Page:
The Nature Of Evil In Macbeth

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William Shakespeare’s play, Macbeth was written in approximately 1605 / 1606. The setting takes place during the medieval time around the mid-eleventh century in Scotland; England. Throughout Macbeth, the nature of evil explores and shapes the play in the way that: people with the mindset of power and ambition can present the nature of evil that shapes the world of tragedy. Next, the supernatural analyzes the nature of evil that shapes many plays. Lastly, weather plays a very important role in the nature of evil that present evil is lurking. Though the nature of evil is one of the many visions that shape the play, it is seen as the most profound vision of them all. First of all, people whose mindset are full of power and ambition demonstrates…show more content…
Macbeth began to turn evil when he decides to commit regicide on King Duncan, and all he could think about was finishing him off for good, when he said, “If it were done, when ’tis done, then ’twere well / it were done quickly” (Shakespeare 1.7.1-2). Macbeth’s mind was full of ambition to make his last prophecy of becoming King of Scotland come true, that instead of celebrating himself as Thane of Cawdor, he consumes himself with the witches and his ambitions that he became one of the nature of evil itself. Furthermore, Macbeth’s act of evil continues and became darker after he became King of Scotland. After becoming King, he went on a murdering rampage for those who got in his way of trying to strip him of his leadership, and that even meant killing his best friend Banquo and Banquo’s son Fleance. Before Banquo died, he spoke, “O, treachery! Fly, good Fleance, fly, fly, fly! / Thou mayst revenge. O slave!” (3.3.25-26). Because Macbeth did not want Banquo’s prophecy of coming from a line of Kings, he orders men’s to kill Banquo but also Fleance too, for the reasons that if Banquo dies Fleance would become King, however, Fleance got away. One of Macbeth’s last killings was the most tragic of them all when he ordered his men’s to kill…show more content…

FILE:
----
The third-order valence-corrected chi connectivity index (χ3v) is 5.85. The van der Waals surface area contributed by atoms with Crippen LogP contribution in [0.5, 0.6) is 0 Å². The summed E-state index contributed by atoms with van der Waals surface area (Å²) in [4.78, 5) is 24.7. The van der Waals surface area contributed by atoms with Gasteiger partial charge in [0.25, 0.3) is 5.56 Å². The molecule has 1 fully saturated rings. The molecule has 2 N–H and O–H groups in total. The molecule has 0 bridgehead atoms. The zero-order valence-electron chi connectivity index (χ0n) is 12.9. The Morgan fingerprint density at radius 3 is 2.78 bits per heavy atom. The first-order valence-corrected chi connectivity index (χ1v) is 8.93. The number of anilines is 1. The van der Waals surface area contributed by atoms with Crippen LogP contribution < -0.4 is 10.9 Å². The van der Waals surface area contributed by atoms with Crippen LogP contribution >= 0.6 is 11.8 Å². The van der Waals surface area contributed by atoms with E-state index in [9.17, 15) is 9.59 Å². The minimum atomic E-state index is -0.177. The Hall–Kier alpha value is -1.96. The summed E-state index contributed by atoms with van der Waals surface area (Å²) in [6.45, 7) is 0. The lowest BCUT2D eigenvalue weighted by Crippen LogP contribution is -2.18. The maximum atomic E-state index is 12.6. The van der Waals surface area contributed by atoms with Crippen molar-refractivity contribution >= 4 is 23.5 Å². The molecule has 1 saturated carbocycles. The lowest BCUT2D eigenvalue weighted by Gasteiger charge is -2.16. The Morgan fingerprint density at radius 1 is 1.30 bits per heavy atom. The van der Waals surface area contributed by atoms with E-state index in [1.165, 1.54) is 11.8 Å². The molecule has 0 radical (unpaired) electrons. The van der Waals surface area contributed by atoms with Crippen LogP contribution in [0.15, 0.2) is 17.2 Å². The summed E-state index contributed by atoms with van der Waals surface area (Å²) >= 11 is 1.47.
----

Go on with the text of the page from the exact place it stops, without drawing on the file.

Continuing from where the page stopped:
The three main supernatural occurrences in Macbeth are the witches, the dagger and Banquo’s ghost. The witches are seen in the opening of the play, as they all cry out, “Fair is foul, and foul is fair” (1.1.11). This phrase shows the evil within the witches, showing that though people, things and events may seem good or bad, they all turn out to be the opposite. These dark and ominous words also connect to Macbeth as he says a similar line to the witches further on in the text that foreshadows evil is to come and Macbeth’s upcoming meeting with the three witches. The dagger is shown in Macbeth as one of Macbeth’s hallucinations as he sees it as “a dagger which I see before me, / The handle toward my hand? Come, let me clutch thee” (2.1.40-41). The dagger that Macbeth sees represents evil as it is pushing Macbeth to commit the crime of killing King Duncan. Without the dagger in the play, the play would change because Macbeth may not have been able to kill King Duncan, resulting in his prophecy to not come true. This thus shows the significance of the air drawn dagger. Lastly, in Act 3, Scene 4 when everyone is sitting around the table for the banquet that Macbeth is hosting, when Macbeth gets there he said, “The table’s full” (33.4.56). Macbeth meant that Banquo’s ghost was sitting in his seat and that he is able to see Banquo, while the apparition is invisible to Macbeth’s guest. The
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